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Ohio EPA Awards $7,834 in Environmental Education Mini Grants to  West Liberty-Salem Schools and Graham Local Schools – Graham Elementary School

Two school districts in Champaign and Logan counties will receive Ohio EPA environmental education mini grants to help students learn about their local aquatic ecosystem and focus on brown trout reproduction. Fourteen grants were awarded statewide for a total of $58,345.   

West Liberty-Salem Schools will receive $2,834 for its “Trout in the Classroom Mad River,” program. Students will maintain two 55-gallon brown trout tanks according to guidelines of the national Trout in the Classroom (TIC) program.    

High school environmental science and Future Farmers of America classes and Boy Scout Troop 11 (Urbana) will maintain the tanks and monitor water quality in the Mad River and its tributary Mac-A-Cheek Creek, which flows through the school’s land lab.  Elementary students will study the trout life cycle, Mad River ecology, and agricultural and human impacts on stream habitat.  Students will compare the simulated Mad River cold water ecosystem in these tanks with already established tropical and marine ecosystem tanks.  After a year of study, the students will release the trout to the river in a community event.  Approximately 1,200 students will participate.   

Graham Local Schools – Graham Elementary School, will receive $5,000 for its program “Graham Local Schools Trout in the Classroom (TIC).”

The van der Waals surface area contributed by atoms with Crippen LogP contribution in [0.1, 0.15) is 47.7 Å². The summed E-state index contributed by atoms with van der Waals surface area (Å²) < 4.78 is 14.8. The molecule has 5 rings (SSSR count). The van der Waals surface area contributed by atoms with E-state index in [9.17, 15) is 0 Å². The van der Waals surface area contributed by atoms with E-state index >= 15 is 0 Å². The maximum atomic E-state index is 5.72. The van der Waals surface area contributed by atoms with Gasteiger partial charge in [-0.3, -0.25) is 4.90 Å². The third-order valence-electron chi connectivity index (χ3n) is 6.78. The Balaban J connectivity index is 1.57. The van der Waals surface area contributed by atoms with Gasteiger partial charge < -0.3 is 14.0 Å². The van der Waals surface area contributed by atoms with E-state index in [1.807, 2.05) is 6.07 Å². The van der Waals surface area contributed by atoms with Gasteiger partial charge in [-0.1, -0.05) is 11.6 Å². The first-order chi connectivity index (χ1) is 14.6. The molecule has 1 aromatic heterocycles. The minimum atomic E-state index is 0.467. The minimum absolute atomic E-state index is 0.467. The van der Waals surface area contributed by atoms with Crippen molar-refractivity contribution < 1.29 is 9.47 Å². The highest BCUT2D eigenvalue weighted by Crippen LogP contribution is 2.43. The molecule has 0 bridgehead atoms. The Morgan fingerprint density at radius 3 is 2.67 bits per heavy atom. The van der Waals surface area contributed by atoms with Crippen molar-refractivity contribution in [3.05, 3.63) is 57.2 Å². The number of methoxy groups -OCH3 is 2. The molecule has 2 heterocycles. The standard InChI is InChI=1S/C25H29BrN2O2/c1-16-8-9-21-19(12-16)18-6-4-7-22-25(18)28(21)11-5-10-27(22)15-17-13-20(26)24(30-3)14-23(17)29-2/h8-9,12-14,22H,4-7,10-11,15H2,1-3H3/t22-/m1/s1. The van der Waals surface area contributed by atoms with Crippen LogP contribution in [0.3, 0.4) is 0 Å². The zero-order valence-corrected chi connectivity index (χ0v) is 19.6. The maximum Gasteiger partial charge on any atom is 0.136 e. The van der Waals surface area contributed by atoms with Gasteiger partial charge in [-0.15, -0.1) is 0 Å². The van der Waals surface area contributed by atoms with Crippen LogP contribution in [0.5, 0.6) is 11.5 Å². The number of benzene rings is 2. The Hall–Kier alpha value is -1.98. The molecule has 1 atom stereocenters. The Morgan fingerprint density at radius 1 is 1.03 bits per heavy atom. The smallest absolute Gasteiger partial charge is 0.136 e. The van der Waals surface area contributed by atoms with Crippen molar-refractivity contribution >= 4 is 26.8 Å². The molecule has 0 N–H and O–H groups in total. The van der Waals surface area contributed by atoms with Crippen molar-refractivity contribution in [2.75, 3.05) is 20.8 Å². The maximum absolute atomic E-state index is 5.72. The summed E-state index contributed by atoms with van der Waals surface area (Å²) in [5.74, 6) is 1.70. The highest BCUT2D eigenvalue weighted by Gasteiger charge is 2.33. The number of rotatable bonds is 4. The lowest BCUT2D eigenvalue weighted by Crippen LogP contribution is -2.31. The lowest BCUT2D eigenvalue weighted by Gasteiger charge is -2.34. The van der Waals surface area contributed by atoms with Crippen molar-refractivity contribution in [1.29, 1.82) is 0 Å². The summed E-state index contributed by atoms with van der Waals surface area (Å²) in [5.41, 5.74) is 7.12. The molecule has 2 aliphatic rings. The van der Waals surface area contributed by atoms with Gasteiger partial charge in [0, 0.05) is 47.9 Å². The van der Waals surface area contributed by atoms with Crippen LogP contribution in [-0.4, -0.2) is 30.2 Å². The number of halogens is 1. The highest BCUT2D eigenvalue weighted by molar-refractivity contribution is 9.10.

The grant will provide the national Trout in the Classroom program supplies, water quality monitoring equipment and two 55-gallon tanks to enable 150 students in grades first through 12 to study the trout life cycle and raise brown trout from eggs to fingerlings for eventual release to the Mad River.  Students will be learning about trout habitat requirements and local water quality issues and be responsible for raising the trout and testing water conditions in the aquarium daily. The project will include two field trips to the river for local sampling.  Students will present their findings through a district-wide community night and at other events.

The Ohio Environmental Education Fund (OEEF) awards grants each year for environmental education projects targeting kindergarten through university students, the general public, and the regulated community. General grants are awarded for projects lasting up to 30 months and costing up to $50,000.   

Mini grants are available for projects lasting up to 12 months and range from $500 to $5,000. Proposals for classroom projects, conference speakers, and other activities that are eligible under the general grant program are eligible under the mini-grant program, but the application process is streamlined.

For additional information, visit the Ohio Environmental Education Fund or call (614) 644-2873.

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The Ohio Environmental Protection Agency was created in 1972 to consolidate efforts to protect and improve air quality, water quality and waste management in Ohio. In the past 40 years, air pollutants dropped by as much as 90 percent; large rivers meeting standards improved from 21 percent to 89 percent; and hundreds of polluting, open dumps were replaced with engineered landfills and an increased emphasis on waste reduction and recycling. Ohio EPA….40 years and moving forward.

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